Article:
A wound that cannot be mended in my time or yours

[Long description: A saguaro, straddling somewhere between sea and sky. Half of it is submerged underwater, where its exposed ribs are bleached white; The half above the waterline still has flesh on it, but it's cross-cut by clean lacerations. Shadowed by the giant is the silhouette of a person, hanging in reverse, while the distant line of the horizon is barred like a gate.]

April 22, 2020

This was going to be more explicitly protest art, but, I hope it still has that vibe to it. I wanted to make something before Earth Day was done. A while back I saw a video of felled saguaros lying in pieces on either side of the newly constructed border wall, and the image has never quite left me (this article outlines some of what's happening there, if you'd like to read more.) Around the same time, I stumbled across this 1993 article about saguaros on Lake Pleasant that failed to be relocated when the waterline rose in the reservoir. The images have blended together in my mind.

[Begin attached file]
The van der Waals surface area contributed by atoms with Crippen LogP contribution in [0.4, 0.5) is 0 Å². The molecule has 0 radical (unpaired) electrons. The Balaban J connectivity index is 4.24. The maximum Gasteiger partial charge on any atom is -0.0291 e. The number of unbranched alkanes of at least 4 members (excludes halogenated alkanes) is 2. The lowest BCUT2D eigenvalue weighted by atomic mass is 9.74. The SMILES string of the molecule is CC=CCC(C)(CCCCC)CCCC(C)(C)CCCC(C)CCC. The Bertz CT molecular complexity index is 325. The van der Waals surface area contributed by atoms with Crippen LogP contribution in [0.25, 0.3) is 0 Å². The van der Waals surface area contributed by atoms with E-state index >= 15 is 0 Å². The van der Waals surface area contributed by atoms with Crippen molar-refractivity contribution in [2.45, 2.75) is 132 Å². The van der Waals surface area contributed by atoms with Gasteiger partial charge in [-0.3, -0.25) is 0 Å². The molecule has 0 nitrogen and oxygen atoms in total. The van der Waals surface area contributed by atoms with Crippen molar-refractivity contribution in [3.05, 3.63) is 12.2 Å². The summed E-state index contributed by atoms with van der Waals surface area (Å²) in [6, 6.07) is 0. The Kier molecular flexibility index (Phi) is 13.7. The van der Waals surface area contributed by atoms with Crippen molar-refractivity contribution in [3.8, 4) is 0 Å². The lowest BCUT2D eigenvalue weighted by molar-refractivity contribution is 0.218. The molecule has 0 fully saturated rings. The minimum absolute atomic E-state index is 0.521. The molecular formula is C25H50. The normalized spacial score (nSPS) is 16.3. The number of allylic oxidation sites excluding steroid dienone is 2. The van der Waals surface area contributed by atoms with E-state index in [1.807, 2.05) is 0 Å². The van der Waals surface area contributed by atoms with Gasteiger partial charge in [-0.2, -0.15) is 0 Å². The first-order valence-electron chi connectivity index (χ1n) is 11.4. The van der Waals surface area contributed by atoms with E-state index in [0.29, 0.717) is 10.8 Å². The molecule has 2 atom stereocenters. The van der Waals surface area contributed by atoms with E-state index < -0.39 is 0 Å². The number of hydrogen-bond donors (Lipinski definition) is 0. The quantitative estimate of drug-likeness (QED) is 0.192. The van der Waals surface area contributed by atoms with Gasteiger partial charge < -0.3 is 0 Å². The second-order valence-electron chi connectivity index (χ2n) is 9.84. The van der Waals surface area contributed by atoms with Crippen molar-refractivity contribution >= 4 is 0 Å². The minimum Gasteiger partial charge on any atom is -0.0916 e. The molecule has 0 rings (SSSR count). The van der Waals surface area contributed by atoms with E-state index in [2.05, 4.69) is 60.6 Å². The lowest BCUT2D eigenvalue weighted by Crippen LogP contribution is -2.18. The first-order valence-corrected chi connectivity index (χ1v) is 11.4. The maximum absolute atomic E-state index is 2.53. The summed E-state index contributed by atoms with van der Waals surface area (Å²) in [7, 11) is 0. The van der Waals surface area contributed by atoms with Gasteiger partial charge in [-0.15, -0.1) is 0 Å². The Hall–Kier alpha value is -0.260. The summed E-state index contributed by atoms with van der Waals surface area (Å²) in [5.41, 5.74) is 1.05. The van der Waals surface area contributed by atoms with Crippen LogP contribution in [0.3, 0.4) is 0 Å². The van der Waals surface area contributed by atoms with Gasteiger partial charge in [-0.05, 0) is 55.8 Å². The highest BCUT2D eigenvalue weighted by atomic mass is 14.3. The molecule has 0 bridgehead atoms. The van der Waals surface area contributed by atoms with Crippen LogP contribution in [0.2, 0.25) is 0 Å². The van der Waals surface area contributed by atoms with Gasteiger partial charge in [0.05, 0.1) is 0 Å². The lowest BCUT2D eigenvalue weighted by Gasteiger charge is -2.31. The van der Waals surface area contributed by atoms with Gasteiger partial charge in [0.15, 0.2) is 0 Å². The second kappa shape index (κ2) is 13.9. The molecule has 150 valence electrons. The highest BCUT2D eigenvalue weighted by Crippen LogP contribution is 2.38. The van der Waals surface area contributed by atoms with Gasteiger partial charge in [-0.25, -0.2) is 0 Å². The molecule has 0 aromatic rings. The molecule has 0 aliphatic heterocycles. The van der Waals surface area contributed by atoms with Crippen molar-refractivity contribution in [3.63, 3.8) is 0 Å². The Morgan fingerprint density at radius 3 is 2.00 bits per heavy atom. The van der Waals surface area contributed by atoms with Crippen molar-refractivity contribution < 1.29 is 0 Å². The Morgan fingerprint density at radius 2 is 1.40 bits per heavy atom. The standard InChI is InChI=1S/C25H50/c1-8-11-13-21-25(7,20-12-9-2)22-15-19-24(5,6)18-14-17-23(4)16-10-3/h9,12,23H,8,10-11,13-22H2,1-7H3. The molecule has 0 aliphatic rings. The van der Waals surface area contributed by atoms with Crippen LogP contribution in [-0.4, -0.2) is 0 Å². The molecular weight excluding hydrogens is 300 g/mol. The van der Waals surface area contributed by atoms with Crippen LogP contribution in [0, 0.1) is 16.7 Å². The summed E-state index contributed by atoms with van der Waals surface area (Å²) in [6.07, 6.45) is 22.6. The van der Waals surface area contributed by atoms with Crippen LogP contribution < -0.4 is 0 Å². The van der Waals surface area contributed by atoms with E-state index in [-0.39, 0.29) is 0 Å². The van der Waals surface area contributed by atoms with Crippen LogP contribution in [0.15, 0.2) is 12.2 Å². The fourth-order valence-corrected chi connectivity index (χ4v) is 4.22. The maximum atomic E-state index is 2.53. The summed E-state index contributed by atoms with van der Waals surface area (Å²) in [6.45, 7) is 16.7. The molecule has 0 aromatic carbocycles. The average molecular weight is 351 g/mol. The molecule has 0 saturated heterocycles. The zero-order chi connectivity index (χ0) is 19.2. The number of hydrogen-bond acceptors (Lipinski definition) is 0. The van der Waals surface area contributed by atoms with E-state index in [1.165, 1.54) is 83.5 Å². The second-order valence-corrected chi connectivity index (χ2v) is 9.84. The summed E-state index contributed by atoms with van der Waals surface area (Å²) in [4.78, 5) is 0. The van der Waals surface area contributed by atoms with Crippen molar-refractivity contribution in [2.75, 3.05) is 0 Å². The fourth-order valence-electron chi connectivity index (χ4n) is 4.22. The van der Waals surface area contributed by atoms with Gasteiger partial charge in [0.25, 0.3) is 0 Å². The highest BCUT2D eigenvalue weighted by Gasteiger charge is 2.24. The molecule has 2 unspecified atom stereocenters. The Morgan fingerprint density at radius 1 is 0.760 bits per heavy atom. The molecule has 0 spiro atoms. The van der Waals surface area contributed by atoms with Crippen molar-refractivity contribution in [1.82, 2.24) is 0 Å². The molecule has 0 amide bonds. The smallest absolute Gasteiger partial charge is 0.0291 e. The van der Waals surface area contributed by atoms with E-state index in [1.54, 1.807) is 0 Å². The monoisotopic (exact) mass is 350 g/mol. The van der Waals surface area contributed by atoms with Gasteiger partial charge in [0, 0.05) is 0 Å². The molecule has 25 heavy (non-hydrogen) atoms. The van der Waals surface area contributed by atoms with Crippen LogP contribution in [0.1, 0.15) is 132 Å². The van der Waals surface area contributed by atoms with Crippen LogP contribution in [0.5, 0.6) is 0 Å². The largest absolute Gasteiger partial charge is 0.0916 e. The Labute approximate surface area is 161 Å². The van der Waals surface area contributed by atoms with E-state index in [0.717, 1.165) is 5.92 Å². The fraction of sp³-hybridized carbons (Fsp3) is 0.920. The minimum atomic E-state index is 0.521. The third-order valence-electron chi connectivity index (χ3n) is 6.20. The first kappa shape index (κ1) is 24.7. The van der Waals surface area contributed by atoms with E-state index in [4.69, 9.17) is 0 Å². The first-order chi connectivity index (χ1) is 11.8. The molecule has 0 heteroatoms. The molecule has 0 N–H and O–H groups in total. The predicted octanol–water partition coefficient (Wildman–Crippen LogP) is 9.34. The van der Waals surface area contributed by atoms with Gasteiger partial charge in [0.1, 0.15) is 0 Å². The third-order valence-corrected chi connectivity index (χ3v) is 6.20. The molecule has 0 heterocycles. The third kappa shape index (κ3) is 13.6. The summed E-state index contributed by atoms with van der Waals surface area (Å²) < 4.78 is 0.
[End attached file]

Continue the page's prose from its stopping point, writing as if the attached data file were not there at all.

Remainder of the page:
Saguaros are not the oldest-lived individuals here, but they hold an eerie mirror to the human timescale. They spend their early years a mere inch tall, and it can take anywhere from 50 to 100 years for individuals to sprout the first of their iconic “arms.” You can look at a forest of saguaros and know they were here in the time of your mother, your grandmother, and your great-grandmother. To put it another way: many individuals predate federal efforts to dam the southwest at the turn of the 20th century, and long predate the sprawling communities that have sprung up around them. It's hard to capture the grief of seeing one brought to its knees, letalone many.

The Center for Biological Diversity, No Mas Muertes, Borderlands Restoration, and the O'odham Solidarity Project are a handful of organizations tackling the enormity of what's happening at the border from a variety of angles. Check them out, if you're feeling charitable with your time, money, or social media.

It's easy to feel defeated during these times, so it would be irresponsible of me to leave this on a depressing note. I want to also share some articles that made my heart grow three sizes: ( ‘Tremendous Victory’ For Wildlife: Federal Judge Invalidates Keystone XL Pipeline Permit ) ( Victory: evangelical missionaries barred from uncontacted tribes’ land )

Resistance is exhausting work. But sometimes it's just loving on a desert, vocally and without fear. I hope you've had a little bit of that for wherever you've put down roots today.